Monthly Archives: September 2011

Artist In Residence Hari Krishnan Featured

In his preview of Fallen Rain, a production by Artist in Residence Hari Krishnan that is being performed in Toronto, Canadian dance critic Michael Crabb says that “Krishnan is giving local audiences their first look at … a work inspired by courtesan dances from 19th century Southern India that won glowing reviews when given its premiere in Chennai last December.” Read the preview.

Nicholas Kristof’s Column Extols Shining Hope Project

“Just Look at What You Did!” is the headline on a Nicholas Kristof column, letting readers know that his request that they commemorate Mother’s Day with donations led to a $135,000 gift to Shining Hope for Communities, a project in the Kibera slum of Kenya led by Kennedy Odede ’12 and Jessica Posner ’09. Kirstof writes: “So while in Kenya recently, I dropped by to see what was being done with your money. In the grim alleys of the Kibera slum in the capital of Nairobi, I found a dazzling girls’ school being built with some of those donations — and, yes, I found a love story.” Read more.

A Look At Wesleyan’s New Financial Aid Director

“Head Count,” a blog on the Chronicle of Higher Education website devoted to admission and enrollment issues, plans to follow Wesleyan’s new director of financial aid, John, Gudvangen, as he settles into his  job. Blog author Beckie Supiano says: After being on one campus for more than 20 years, Mr. Gudvangen is eager to get to know his new one. “I’m in the business of walking around right now,” he says. “I could certainly sit here in my office and write people emails and call them, or not even do that, but it’s helpful to walk around and say: ‘Hi, I’m John.’” Read the post.

Biddle Authors Study on Nigerian Islamic Manuscripts

Michaelle Biddle, collections conservator and head of Preservation Services in Olin Library, is the author of “Inks in the Islamic Manuscripts of Northern Nigeria – Old Recipes, Modern Analysis and Medicine,” published in the Journal of Islamic Manuscripts 2 in July 2011. The study is online here.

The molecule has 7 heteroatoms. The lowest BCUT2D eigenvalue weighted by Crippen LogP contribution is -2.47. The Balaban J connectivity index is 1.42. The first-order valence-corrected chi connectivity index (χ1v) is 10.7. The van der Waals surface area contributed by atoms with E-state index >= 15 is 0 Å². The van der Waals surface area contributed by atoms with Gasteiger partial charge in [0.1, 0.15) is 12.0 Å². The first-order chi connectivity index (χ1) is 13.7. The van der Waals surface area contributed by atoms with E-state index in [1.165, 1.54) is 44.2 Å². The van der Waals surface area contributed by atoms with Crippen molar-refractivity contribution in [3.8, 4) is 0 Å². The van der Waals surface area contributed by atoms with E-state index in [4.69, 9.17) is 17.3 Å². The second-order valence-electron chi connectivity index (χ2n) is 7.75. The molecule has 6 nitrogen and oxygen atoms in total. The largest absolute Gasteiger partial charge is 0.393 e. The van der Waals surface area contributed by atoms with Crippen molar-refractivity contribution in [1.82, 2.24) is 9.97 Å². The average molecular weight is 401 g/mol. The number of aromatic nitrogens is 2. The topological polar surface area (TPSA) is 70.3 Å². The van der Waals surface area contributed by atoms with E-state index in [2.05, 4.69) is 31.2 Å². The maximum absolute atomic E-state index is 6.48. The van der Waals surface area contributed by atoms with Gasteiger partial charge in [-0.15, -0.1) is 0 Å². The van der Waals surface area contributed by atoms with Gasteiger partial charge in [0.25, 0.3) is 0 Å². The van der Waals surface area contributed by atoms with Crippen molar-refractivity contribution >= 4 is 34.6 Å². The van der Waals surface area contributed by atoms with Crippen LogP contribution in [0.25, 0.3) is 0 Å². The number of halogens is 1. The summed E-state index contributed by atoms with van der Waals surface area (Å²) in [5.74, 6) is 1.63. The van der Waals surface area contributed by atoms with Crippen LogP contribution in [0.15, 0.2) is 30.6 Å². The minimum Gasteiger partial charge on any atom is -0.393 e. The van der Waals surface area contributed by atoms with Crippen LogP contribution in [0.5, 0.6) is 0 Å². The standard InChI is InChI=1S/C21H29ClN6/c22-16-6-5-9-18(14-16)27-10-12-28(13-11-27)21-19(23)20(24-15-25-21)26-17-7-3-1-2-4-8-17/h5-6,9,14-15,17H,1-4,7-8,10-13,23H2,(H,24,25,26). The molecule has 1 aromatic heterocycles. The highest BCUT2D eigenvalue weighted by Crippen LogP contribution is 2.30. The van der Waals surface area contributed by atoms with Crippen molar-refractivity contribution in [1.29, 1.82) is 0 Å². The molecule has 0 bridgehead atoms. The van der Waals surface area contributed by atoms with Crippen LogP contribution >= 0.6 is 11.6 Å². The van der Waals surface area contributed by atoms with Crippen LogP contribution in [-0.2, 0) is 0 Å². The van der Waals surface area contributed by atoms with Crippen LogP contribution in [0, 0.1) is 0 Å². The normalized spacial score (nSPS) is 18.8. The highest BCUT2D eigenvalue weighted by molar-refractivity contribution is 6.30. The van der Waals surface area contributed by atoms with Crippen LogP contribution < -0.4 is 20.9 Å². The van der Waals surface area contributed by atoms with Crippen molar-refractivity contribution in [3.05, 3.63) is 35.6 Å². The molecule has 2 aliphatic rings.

This study is concerned with what specific materials were used in fabricating the inks used in the surviving, largely undated Northern Nigerian manuscripts written in Arabic script. These manuscripts belong to the West African tradition of Islamic culture and scholarship, of which Timbuktu, Mali, was a key center. Technical materials analysis, recipes from ethno-cultural studies, and replicative experiments revealed a reliance on local plants and materials for ink fabrication. Botanical research uncovered a possible linkage between inks and medical treatments through the creation of charms in which ink was washed from the paper and drunk.


De Boer On Volcanic Rumblings in Indonesia

CBS News cites the work of Emeritus Professor Jelle Zelinga de Boer in its report on the recent rumblings of an Indonesian volcano, Mount Tambora, which is in the famed “Ring of Fire” on the edge of the Pacific plate, one of the world’s most volatile subduction zones. The Ring of Fire also produced the Krakatoa eruption, an event which dramatically lowered temperatures worldwide between 1815-16 and created the “year without a summer.” Mount Tambora, has been causing earthquakes severe enough to get normally sanguine local residents to evacuate.

Peters: U.S. Losing Leverage in Palestinian Aid Gambits

In a piece for Foreign Policy, Anne Peters, assistant professor of government, discusses why aid from the U.S., which has often been a leverage tool in foreign affairs, is not having the desired effect with the Palestinian Authority (P.A.). Among the reasons has been a decline in American influence with other Arab nations during the last few years, and the internal political dynamics of the P.A.

Rutland: Russian Relations May Become Election Issue

Speaking in a recent NPR (National Public Radio) report, Peter Rutland, Colin and Nancy Campbell Professor of Global Issues and Democratic Thought, professor of government, professor of Russian and Eastern European Studies, commented on the Obama administration’s treatment of Russia, and how perceptions of President Obama being soft on Russia could be used by Republicans as a campaign issue.